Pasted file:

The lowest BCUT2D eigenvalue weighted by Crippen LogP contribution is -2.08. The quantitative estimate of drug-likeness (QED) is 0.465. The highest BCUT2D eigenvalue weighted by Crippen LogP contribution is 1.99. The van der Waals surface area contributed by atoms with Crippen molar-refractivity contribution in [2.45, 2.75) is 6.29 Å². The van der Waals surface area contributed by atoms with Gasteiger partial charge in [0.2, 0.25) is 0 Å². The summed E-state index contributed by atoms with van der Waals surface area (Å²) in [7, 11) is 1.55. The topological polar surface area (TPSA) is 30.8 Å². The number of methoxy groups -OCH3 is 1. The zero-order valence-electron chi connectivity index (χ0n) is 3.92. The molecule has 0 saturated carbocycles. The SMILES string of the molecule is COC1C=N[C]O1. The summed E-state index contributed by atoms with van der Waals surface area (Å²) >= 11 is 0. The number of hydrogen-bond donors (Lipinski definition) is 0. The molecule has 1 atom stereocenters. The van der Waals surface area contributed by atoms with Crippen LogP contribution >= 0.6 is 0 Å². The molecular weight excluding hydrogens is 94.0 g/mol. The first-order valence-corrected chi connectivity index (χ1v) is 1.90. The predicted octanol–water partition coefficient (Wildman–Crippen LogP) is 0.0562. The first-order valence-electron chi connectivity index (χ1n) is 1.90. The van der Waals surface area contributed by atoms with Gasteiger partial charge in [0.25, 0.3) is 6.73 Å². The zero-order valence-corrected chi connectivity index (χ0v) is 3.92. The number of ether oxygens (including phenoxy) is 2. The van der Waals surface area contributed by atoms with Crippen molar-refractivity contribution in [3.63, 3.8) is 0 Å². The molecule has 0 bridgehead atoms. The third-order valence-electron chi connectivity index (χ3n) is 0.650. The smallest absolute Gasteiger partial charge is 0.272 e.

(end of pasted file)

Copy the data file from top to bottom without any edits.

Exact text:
The lowest BCUT2D eigenvalue weighted by Crippen LogP contribution is -2.08. The quantitative estimate of drug-likeness (QED) is 0.465. The highest BCUT2D eigenvalue weighted by Crippen LogP contribution is 1.99. The van der Waals surface area contributed by atoms with Crippen molar-refractivity contribution in [2.45, 2.75) is 6.29 Å². The van der Waals surface area contributed by atoms with Gasteiger partial charge in [0.2, 0.25) is 0 Å². The summed E-state index contributed by atoms with van der Waals surface area (Å²) in [7, 11) is 1.55. The topological polar surface area (TPSA) is 30.8 Å². The number of methoxy groups -OCH3 is 1. The zero-order valence-electron chi connectivity index (χ0n) is 3.92. The molecule has 0 saturated carbocycles. The SMILES string of the molecule is COC1C=N[C]O1. The summed E-state index contributed by atoms with van der Waals surface area (Å²) >= 11 is 0. The number of hydrogen-bond donors (Lipinski definition) is 0. The molecule has 1 atom stereocenters. The van der Waals surface area contributed by atoms with Crippen LogP contribution >= 0.6 is 0 Å². The molecular weight excluding hydrogens is 94.0 g/mol. The first-order valence-corrected chi connectivity index (χ1v) is 1.90. The predicted octanol–water partition coefficient (Wildman–Crippen LogP) is 0.0562. The first-order valence-electron chi connectivity index (χ1n) is 1.90. The van der Waals surface area contributed by atoms with Gasteiger partial charge in [0.25, 0.3) is 6.73 Å². The zero-order valence-corrected chi connectivity index (χ0v) is 3.92. The number of ether oxygens (including phenoxy) is 2. The van der Waals surface area contributed by atoms with Crippen molar-refractivity contribution in [3.63, 3.8) is 0 Å². The molecule has 0 bridgehead atoms. The third-order valence-electron chi connectivity index (χ3n) is 0.650. The smallest absolute Gasteiger partial charge is 0.272 e.